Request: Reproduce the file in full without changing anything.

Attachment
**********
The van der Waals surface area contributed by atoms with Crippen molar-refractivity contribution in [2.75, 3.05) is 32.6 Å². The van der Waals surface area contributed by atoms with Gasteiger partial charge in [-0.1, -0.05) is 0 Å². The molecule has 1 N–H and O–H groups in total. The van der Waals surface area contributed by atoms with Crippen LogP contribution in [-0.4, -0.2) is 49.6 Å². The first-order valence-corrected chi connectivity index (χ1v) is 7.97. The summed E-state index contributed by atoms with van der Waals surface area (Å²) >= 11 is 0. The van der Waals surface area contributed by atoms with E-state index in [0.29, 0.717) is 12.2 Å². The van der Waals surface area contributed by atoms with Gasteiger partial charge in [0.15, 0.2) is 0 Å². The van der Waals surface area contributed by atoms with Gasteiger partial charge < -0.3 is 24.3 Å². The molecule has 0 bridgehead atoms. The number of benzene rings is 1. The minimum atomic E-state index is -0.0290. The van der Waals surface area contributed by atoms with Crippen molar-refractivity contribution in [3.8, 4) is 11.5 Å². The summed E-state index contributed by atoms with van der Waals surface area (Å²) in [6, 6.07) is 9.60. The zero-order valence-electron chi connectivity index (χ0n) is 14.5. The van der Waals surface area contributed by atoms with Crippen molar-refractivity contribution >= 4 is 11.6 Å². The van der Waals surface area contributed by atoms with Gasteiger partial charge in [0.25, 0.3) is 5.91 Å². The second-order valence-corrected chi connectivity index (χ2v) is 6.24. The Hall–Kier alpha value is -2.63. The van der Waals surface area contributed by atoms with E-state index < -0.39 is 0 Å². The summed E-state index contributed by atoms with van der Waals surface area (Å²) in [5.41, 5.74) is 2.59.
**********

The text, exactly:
The van der Waals surface area contributed by atoms with Crippen molar-refractivity contribution in [2.75, 3.05) is 32.6 Å². The van der Waals surface area contributed by atoms with Gasteiger partial charge in [-0.1, -0.05) is 0 Å². The molecule has 1 N–H and O–H groups in total. The van der Waals surface area contributed by atoms with Crippen LogP contribution in [-0.4, -0.2) is 49.6 Å². The first-order valence-corrected chi connectivity index (χ1v) is 7.97. The summed E-state index contributed by atoms with van der Waals surface area (Å²) >= 11 is 0. The van der Waals surface area contributed by atoms with E-state index in [0.29, 0.717) is 12.2 Å². The van der Waals surface area contributed by atoms with Gasteiger partial charge in [0.15, 0.2) is 0 Å². The van der Waals surface area contributed by atoms with Gasteiger partial charge < -0.3 is 24.3 Å². The molecule has 0 bridgehead atoms. The number of benzene rings is 1. The minimum atomic E-state index is -0.0290. The van der Waals surface area contributed by atoms with Crippen molar-refractivity contribution in [3.8, 4) is 11.5 Å². The summed E-state index contributed by atoms with van der Waals surface area (Å²) in [6, 6.07) is 9.60. The zero-order valence-electron chi connectivity index (χ0n) is 14.5. The van der Waals surface area contributed by atoms with Crippen molar-refractivity contribution >= 4 is 11.6 Å². The van der Waals surface area contributed by atoms with Gasteiger partial charge in [0.25, 0.3) is 5.91 Å². The second-order valence-corrected chi connectivity index (χ2v) is 6.24. The Hall–Kier alpha value is -2.63. The van der Waals surface area contributed by atoms with E-state index < -0.39 is 0 Å². The summed E-state index contributed by atoms with van der Waals surface area (Å²) in [5.41, 5.74) is 2.59.